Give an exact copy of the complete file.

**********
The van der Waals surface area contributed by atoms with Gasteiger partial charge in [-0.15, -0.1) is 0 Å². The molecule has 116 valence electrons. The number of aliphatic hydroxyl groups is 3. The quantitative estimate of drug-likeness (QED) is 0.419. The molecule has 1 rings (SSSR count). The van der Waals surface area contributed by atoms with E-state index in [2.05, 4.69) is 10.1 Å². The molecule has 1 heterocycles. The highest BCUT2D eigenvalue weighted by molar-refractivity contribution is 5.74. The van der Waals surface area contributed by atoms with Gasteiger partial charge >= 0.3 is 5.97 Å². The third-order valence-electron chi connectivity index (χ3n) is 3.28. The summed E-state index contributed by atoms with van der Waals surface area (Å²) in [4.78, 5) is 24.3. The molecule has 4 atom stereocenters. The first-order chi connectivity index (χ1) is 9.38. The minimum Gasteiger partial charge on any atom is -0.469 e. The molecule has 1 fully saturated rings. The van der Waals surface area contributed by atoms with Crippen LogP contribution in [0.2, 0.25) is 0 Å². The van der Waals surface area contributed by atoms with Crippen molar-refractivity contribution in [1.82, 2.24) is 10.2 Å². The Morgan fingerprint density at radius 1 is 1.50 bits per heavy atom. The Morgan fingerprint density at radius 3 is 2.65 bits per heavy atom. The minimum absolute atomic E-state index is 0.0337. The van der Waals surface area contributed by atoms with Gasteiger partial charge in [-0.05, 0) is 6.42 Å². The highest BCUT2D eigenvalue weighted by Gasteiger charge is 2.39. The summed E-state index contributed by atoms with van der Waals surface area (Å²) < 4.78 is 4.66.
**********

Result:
The van der Waals surface area contributed by atoms with Gasteiger partial charge in [-0.15, -0.1) is 0 Å². The molecule has 116 valence electrons. The number of aliphatic hydroxyl groups is 3. The quantitative estimate of drug-likeness (QED) is 0.419. The molecule has 1 rings (SSSR count). The van der Waals surface area contributed by atoms with E-state index in [2.05, 4.69) is 10.1 Å². The molecule has 1 heterocycles. The highest BCUT2D eigenvalue weighted by molar-refractivity contribution is 5.74. The van der Waals surface area contributed by atoms with Gasteiger partial charge >= 0.3 is 5.97 Å². The third-order valence-electron chi connectivity index (χ3n) is 3.28. The summed E-state index contributed by atoms with van der Waals surface area (Å²) in [4.78, 5) is 24.3. The molecule has 4 atom stereocenters. The first-order chi connectivity index (χ1) is 9.38. The minimum Gasteiger partial charge on any atom is -0.469 e. The molecule has 1 fully saturated rings. The van der Waals surface area contributed by atoms with Crippen LogP contribution in [0.2, 0.25) is 0 Å². The van der Waals surface area contributed by atoms with Crippen molar-refractivity contribution in [1.82, 2.24) is 10.2 Å². The Morgan fingerprint density at radius 1 is 1.50 bits per heavy atom. The Morgan fingerprint density at radius 3 is 2.65 bits per heavy atom. The minimum absolute atomic E-state index is 0.0337. The van der Waals surface area contributed by atoms with Gasteiger partial charge in [-0.05, 0) is 6.42 Å². The highest BCUT2D eigenvalue weighted by Gasteiger charge is 2.39. The summed E-state index contributed by atoms with van der Waals surface area (Å²) < 4.78 is 4.66.